A wider discussion around the risks of mortgage debt should increase protection sales.
There is no regulatory requirement for mortgage brokers and advisers to discuss protection or go through the wider risks clients face when taking on mortgage debt.
However, when advising clients on investments, various steps must be taken to ensure they are taking an appropriate level of risk and that they understand the impact of market volatility. Could the same approach to mortgage advice increase the take up of protection? And should it be mandatory for mortgage brokers and advisers to discuss the risks of taking on mortgage debt in a wider sense than affordability checks?
The future of mortgage advice
Sesame Bankhall Group executive chairman John Cowan says that from a regulatory perspective, a client receives far more attention when investing their funds compared to a client who is taking on debt.
“The question is whether this position is fair and sustainable long term,” he says. “Customer feedback indicates a very high level of client satisfaction with mortgage advisers, yet many do not have a well-developed and consistent client risk proposition when arranging a mortgage.”
Cowan believes mortgage advisers are well placed to educate every client on the risks associated with taking on a mortgage. “Some mortgage advisers I have met already conduct a thorough exercise, where risk education is a central part of their advice journey with clients, and “What happens if?” is part of every client meeting. I believe we can all learn from these firms.
“For me this is what the future mortgage business model looks like – one which advises on all the risks associated with taking on debt.”
Firms such as Primis and the Mortgage Advice Bureau have embedded a focus on protection into their culture and sales process. MAB offers all customers a protection review and its protection proposition director Andy Walton says almost 90 per cent of those accept. Primis does not make protection conversations a prescriptive part of the sales process but expects its advisers to do so.
Primis protection manager Steve Berry says: “We believe that every pound of lending is a pound that needs protecting. Our advisers have these conversations because it’s the right thing to do, financially and morally, not because their network tells them to. We strongly believe the adviser has a duty of care to protect families.”
A mandatory conversation?
Opinion is divided as to whether a wider focus on risk through the protection conversation should be enforced by the regulator. Zurich UK Life head of retail propositions Peter Hamilton believes a formal requirement to hold or facilitate a protection conversation with mortgage clients would be a good thing.
“A mortgage is a huge commitment, and it’s right that customers should be aware of the risks they run. If they choose not to insure against the risk of losing their house through the financial impact of death, serious illness or long- term disability, at least that choice should be an informed one,” he says.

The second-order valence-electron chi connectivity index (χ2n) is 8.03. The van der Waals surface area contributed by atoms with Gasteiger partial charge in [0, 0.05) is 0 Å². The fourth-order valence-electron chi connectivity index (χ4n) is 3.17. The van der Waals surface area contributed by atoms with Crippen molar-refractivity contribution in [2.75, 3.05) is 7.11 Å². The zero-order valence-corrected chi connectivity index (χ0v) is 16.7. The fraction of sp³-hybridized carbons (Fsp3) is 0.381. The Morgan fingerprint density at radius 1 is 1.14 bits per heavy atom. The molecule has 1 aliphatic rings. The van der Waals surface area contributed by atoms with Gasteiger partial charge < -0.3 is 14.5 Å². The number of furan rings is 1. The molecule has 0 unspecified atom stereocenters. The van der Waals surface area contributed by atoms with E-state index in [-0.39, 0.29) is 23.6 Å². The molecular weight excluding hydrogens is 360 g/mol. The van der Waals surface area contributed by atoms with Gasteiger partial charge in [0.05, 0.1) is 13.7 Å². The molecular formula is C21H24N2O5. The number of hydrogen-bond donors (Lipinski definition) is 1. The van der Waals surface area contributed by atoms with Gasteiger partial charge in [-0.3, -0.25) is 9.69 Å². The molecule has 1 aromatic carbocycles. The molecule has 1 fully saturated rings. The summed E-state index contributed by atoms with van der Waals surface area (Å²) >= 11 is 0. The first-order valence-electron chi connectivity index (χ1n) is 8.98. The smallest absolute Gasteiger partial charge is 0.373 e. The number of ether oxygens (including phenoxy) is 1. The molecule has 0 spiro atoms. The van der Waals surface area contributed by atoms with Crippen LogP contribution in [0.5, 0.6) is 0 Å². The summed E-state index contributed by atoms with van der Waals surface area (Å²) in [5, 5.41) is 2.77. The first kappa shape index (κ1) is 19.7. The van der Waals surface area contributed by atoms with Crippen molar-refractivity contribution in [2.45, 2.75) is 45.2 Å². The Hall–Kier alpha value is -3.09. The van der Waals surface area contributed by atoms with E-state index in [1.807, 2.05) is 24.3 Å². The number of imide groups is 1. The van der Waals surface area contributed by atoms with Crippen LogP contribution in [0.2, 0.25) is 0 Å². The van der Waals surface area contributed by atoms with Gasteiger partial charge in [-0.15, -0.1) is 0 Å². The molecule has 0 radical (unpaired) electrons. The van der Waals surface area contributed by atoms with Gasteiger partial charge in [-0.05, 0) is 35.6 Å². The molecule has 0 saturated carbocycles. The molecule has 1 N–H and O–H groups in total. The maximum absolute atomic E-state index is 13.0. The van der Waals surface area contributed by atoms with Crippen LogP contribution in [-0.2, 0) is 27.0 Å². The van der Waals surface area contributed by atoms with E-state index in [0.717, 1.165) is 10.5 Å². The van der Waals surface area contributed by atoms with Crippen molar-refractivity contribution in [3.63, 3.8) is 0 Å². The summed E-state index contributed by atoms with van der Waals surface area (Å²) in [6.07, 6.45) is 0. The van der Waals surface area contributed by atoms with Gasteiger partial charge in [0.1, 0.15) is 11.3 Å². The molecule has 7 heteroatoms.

“Inevitably there is a chance that such a requirement could be seen and applied by some as a ‘box ticking’ exercise, but on balance, the potential benefits should outweigh this.”
However, Walton is concerned that regulatory intervention via specific wording may disrupt the way that MAB and other firms already fit protection discussions into their business models.
Processes have become longer, leaving less time to discuss individual protection needs
Legal & General head of intermediary protection Richard Kateley points to research by Mintel, which found independent advice mortgage protection sales saw a drop of nearly 10 per cent in 2017.
“The report concluded that this was due to a wider trend of advisers moving away from the protection sale,” he says. “This decline has, in part, been placed on the introduction of the Mortgage Market Review in 2014, which saw the implementation of a more rigorous mortgage application process in order to thoroughly assess an individual’s ability to afford a mortgage. As such, processes have become longer, leaving less time for advisers to discuss individuals’ protection needs.”
MMR – help or hindrance?
Royal London proposition lead agrees that the mortgage advice process has become elongated, but says this is due to lenders and brokers ensuring customers can afford and sustain a mortgage over the long term. She says protection providers can help by streamlining their processes, enabling advisers to bring protection into the mortgage fact find without dragging the process out further.
For Masons Financial Planning director Dean Mason, not having enough time can never be an excuse for sidelining protection. “Brokers and advisers should be holistic and meticulous in their approach to the clients’ financial wellbeing. Without a full and frank discussion around protection they are not doing this. The only warnings currently used are ‘your home will repossessed’ and such like, so I believe something official around having adequate protection would help,” he says.
Walton believes there should be more ongoing service in protection, just like pensions and investments post-RDR. “Because we get paid on commission, very little comes through as regular income so it’s all about a ‘one hit wonder’ kind of sale. Pensions and investments are constantly reviewed and that’s what we should be doing on protection.”